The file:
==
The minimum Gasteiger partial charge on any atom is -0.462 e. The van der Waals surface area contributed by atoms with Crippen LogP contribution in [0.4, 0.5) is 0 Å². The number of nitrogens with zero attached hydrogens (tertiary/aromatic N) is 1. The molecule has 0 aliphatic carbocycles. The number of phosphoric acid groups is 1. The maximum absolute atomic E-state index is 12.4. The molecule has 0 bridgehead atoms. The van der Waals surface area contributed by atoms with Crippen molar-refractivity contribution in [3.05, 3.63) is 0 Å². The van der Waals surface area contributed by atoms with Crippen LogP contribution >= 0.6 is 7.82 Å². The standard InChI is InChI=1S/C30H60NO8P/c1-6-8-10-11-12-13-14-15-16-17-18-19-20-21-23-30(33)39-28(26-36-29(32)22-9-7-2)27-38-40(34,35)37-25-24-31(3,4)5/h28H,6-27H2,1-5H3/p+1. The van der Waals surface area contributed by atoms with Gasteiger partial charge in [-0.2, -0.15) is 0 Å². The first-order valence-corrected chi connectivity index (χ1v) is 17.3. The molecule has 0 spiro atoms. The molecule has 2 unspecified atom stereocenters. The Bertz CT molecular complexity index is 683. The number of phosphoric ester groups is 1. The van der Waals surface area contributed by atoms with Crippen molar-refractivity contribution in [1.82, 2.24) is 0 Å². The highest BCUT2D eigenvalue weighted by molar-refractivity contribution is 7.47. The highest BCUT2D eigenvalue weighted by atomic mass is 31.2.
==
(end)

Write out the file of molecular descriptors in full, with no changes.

The minimum Gasteiger partial charge on any atom is -0.462 e. The van der Waals surface area contributed by atoms with Crippen LogP contribution in [0.4, 0.5) is 0 Å². The number of nitrogens with zero attached hydrogens (tertiary/aromatic N) is 1. The molecule has 0 aliphatic carbocycles. The number of phosphoric acid groups is 1. The maximum absolute atomic E-state index is 12.4. The molecule has 0 bridgehead atoms. The van der Waals surface area contributed by atoms with Crippen molar-refractivity contribution in [3.05, 3.63) is 0 Å². The van der Waals surface area contributed by atoms with Crippen LogP contribution >= 0.6 is 7.82 Å². The standard InChI is InChI=1S/C30H60NO8P/c1-6-8-10-11-12-13-14-15-16-17-18-19-20-21-23-30(33)39-28(26-36-29(32)22-9-7-2)27-38-40(34,35)37-25-24-31(3,4)5/h28H,6-27H2,1-5H3/p+1. The van der Waals surface area contributed by atoms with Gasteiger partial charge in [-0.2, -0.15) is 0 Å². The first-order valence-corrected chi connectivity index (χ1v) is 17.3. The molecule has 0 spiro atoms. The molecule has 2 unspecified atom stereocenters. The Bertz CT molecular complexity index is 683. The number of phosphoric ester groups is 1. The van der Waals surface area contributed by atoms with Crippen molar-refractivity contribution in [1.82, 2.24) is 0 Å². The highest BCUT2D eigenvalue weighted by molar-refractivity contribution is 7.47. The highest BCUT2D eigenvalue weighted by atomic mass is 31.2.